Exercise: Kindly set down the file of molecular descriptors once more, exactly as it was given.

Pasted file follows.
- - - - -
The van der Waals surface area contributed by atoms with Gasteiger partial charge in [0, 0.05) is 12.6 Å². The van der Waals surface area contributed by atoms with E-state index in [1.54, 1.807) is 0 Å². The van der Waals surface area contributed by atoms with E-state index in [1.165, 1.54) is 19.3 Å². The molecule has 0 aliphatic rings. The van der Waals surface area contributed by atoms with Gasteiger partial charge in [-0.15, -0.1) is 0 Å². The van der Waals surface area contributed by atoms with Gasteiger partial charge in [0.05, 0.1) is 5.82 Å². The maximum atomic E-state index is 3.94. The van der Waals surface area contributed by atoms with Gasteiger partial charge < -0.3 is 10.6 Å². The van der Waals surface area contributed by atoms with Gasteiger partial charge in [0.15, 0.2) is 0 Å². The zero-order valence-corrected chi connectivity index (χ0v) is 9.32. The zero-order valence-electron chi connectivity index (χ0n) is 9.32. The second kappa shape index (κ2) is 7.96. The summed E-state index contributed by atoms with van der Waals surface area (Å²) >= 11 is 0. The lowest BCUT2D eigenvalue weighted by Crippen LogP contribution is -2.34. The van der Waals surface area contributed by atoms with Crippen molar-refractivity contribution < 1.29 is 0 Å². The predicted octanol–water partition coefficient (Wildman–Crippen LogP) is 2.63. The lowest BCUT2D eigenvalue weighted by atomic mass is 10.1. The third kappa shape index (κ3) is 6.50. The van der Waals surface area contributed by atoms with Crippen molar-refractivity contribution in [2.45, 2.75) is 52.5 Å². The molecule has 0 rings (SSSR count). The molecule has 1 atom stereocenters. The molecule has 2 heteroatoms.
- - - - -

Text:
The van der Waals surface area contributed by atoms with Gasteiger partial charge in [0, 0.05) is 12.6 Å². The van der Waals surface area contributed by atoms with E-state index in [1.54, 1.807) is 0 Å². The van der Waals surface area contributed by atoms with E-state index in [1.165, 1.54) is 19.3 Å². The molecule has 0 aliphatic rings. The van der Waals surface area contributed by atoms with Gasteiger partial charge in [-0.15, -0.1) is 0 Å². The van der Waals surface area contributed by atoms with Gasteiger partial charge in [0.05, 0.1) is 5.82 Å². The maximum atomic E-state index is 3.94. The van der Waals surface area contributed by atoms with Gasteiger partial charge < -0.3 is 10.6 Å². The van der Waals surface area contributed by atoms with Gasteiger partial charge in [0.15, 0.2) is 0 Å². The zero-order valence-corrected chi connectivity index (χ0v) is 9.32. The zero-order valence-electron chi connectivity index (χ0n) is 9.32. The second kappa shape index (κ2) is 7.96. The summed E-state index contributed by atoms with van der Waals surface area (Å²) >= 11 is 0. The lowest BCUT2D eigenvalue weighted by Crippen LogP contribution is -2.34. The van der Waals surface area contributed by atoms with Crippen molar-refractivity contribution < 1.29 is 0 Å². The predicted octanol–water partition coefficient (Wildman–Crippen LogP) is 2.63. The lowest BCUT2D eigenvalue weighted by atomic mass is 10.1. The third kappa shape index (κ3) is 6.50. The van der Waals surface area contributed by atoms with Crippen molar-refractivity contribution in [2.45, 2.75) is 52.5 Å². The molecule has 0 rings (SSSR count). The molecule has 1 atom stereocenters. The molecule has 2 heteroatoms.